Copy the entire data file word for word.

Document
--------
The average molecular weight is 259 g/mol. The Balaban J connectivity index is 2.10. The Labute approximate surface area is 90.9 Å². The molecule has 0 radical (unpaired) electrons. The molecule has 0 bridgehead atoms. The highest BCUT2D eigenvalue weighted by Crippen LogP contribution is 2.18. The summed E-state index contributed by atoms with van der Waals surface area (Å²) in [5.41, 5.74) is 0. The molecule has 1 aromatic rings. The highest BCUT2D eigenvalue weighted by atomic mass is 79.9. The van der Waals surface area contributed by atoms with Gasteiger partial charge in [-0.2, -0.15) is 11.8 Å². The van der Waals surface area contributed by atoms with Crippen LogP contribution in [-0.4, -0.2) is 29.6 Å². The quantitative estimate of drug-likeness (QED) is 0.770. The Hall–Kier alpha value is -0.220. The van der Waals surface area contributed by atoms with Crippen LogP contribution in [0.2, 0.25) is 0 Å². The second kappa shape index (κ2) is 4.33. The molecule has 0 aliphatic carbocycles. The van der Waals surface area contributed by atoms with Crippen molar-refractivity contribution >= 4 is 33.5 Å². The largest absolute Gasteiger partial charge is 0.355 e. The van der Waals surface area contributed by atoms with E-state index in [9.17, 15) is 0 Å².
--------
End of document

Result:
The average molecular weight is 259 g/mol. The Balaban J connectivity index is 2.10. The Labute approximate surface area is 90.9 Å². The molecule has 0 radical (unpaired) electrons. The molecule has 0 bridgehead atoms. The highest BCUT2D eigenvalue weighted by Crippen LogP contribution is 2.18. The summed E-state index contributed by atoms with van der Waals surface area (Å²) in [5.41, 5.74) is 0. The molecule has 1 aromatic rings. The highest BCUT2D eigenvalue weighted by atomic mass is 79.9. The van der Waals surface area contributed by atoms with Gasteiger partial charge in [-0.2, -0.15) is 11.8 Å². The van der Waals surface area contributed by atoms with Crippen LogP contribution in [-0.4, -0.2) is 29.6 Å². The quantitative estimate of drug-likeness (QED) is 0.770. The Hall–Kier alpha value is -0.220. The van der Waals surface area contributed by atoms with Crippen LogP contribution in [0.2, 0.25) is 0 Å². The second kappa shape index (κ2) is 4.33. The molecule has 0 aliphatic carbocycles. The van der Waals surface area contributed by atoms with Crippen molar-refractivity contribution >= 4 is 33.5 Å². The largest absolute Gasteiger partial charge is 0.355 e. The van der Waals surface area contributed by atoms with E-state index in [9.17, 15) is 0 Å².